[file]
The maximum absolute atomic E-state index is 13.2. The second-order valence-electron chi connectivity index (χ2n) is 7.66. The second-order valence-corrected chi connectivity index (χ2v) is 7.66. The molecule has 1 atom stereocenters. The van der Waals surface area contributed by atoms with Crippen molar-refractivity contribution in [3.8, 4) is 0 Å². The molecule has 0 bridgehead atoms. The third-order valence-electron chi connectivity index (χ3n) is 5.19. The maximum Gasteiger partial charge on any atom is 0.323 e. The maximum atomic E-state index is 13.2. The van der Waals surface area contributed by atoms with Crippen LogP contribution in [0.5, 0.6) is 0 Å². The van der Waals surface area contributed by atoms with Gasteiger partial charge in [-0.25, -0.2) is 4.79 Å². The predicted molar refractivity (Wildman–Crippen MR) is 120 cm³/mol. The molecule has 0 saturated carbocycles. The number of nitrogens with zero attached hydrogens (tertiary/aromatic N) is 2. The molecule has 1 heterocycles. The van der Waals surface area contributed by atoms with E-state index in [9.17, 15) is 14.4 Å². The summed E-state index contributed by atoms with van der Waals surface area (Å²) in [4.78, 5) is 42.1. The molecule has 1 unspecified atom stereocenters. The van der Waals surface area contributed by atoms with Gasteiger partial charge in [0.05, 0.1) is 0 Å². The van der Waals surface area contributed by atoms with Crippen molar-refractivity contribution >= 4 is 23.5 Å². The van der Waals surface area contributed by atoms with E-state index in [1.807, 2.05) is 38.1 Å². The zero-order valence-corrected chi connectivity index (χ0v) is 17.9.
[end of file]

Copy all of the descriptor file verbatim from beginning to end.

The maximum absolute atomic E-state index is 13.2. The second-order valence-electron chi connectivity index (χ2n) is 7.66. The second-order valence-corrected chi connectivity index (χ2v) is 7.66. The molecule has 1 atom stereocenters. The van der Waals surface area contributed by atoms with Crippen molar-refractivity contribution in [3.8, 4) is 0 Å². The molecule has 0 bridgehead atoms. The third-order valence-electron chi connectivity index (χ3n) is 5.19. The maximum Gasteiger partial charge on any atom is 0.323 e. The maximum atomic E-state index is 13.2. The van der Waals surface area contributed by atoms with Crippen LogP contribution in [0.5, 0.6) is 0 Å². The van der Waals surface area contributed by atoms with Gasteiger partial charge in [-0.25, -0.2) is 4.79 Å². The predicted molar refractivity (Wildman–Crippen MR) is 120 cm³/mol. The molecule has 0 saturated carbocycles. The number of nitrogens with zero attached hydrogens (tertiary/aromatic N) is 2. The molecule has 1 heterocycles. The van der Waals surface area contributed by atoms with E-state index in [9.17, 15) is 14.4 Å². The summed E-state index contributed by atoms with van der Waals surface area (Å²) in [4.78, 5) is 42.1. The molecule has 1 unspecified atom stereocenters. The van der Waals surface area contributed by atoms with Gasteiger partial charge in [0.05, 0.1) is 0 Å². The van der Waals surface area contributed by atoms with Crippen molar-refractivity contribution >= 4 is 23.5 Å². The van der Waals surface area contributed by atoms with E-state index in [1.807, 2.05) is 38.1 Å². The zero-order valence-corrected chi connectivity index (χ0v) is 17.9.